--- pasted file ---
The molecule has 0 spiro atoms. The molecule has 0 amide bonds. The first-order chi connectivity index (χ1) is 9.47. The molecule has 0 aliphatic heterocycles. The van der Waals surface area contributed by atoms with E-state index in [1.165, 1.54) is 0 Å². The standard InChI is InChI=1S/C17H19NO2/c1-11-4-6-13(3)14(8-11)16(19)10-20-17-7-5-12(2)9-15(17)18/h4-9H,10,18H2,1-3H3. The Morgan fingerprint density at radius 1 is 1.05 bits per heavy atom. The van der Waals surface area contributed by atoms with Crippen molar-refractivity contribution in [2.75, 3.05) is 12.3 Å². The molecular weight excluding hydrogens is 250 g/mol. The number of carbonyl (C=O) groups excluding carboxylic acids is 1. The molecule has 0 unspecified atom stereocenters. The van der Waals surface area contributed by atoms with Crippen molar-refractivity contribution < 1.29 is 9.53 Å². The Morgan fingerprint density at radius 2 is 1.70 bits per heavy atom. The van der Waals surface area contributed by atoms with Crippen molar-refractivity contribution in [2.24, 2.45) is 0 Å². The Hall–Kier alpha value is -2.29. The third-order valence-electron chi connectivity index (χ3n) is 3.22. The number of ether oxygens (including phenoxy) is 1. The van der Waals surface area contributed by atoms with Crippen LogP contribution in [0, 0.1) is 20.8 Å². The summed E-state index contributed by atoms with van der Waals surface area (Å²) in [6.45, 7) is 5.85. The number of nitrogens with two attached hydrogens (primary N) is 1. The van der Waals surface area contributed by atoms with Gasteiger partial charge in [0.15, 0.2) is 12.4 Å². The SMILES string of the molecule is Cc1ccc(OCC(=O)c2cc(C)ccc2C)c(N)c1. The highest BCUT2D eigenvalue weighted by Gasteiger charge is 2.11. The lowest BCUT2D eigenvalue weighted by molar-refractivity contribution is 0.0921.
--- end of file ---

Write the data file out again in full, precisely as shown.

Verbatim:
The molecule has 0 spiro atoms. The molecule has 0 amide bonds. The first-order chi connectivity index (χ1) is 9.47. The molecule has 0 aliphatic heterocycles. The van der Waals surface area contributed by atoms with E-state index in [1.165, 1.54) is 0 Å². The standard InChI is InChI=1S/C17H19NO2/c1-11-4-6-13(3)14(8-11)16(19)10-20-17-7-5-12(2)9-15(17)18/h4-9H,10,18H2,1-3H3. The Morgan fingerprint density at radius 1 is 1.05 bits per heavy atom. The van der Waals surface area contributed by atoms with Crippen molar-refractivity contribution in [2.75, 3.05) is 12.3 Å². The molecular weight excluding hydrogens is 250 g/mol. The number of carbonyl (C=O) groups excluding carboxylic acids is 1. The molecule has 0 unspecified atom stereocenters. The van der Waals surface area contributed by atoms with Crippen molar-refractivity contribution < 1.29 is 9.53 Å². The Morgan fingerprint density at radius 2 is 1.70 bits per heavy atom. The van der Waals surface area contributed by atoms with Crippen molar-refractivity contribution in [2.24, 2.45) is 0 Å². The Hall–Kier alpha value is -2.29. The third-order valence-electron chi connectivity index (χ3n) is 3.22. The number of ether oxygens (including phenoxy) is 1. The van der Waals surface area contributed by atoms with Crippen LogP contribution in [0, 0.1) is 20.8 Å². The summed E-state index contributed by atoms with van der Waals surface area (Å²) in [6.45, 7) is 5.85. The number of nitrogens with two attached hydrogens (primary N) is 1. The van der Waals surface area contributed by atoms with Gasteiger partial charge in [0.15, 0.2) is 12.4 Å². The SMILES string of the molecule is Cc1ccc(OCC(=O)c2cc(C)ccc2C)c(N)c1. The highest BCUT2D eigenvalue weighted by Gasteiger charge is 2.11. The lowest BCUT2D eigenvalue weighted by molar-refractivity contribution is 0.0921.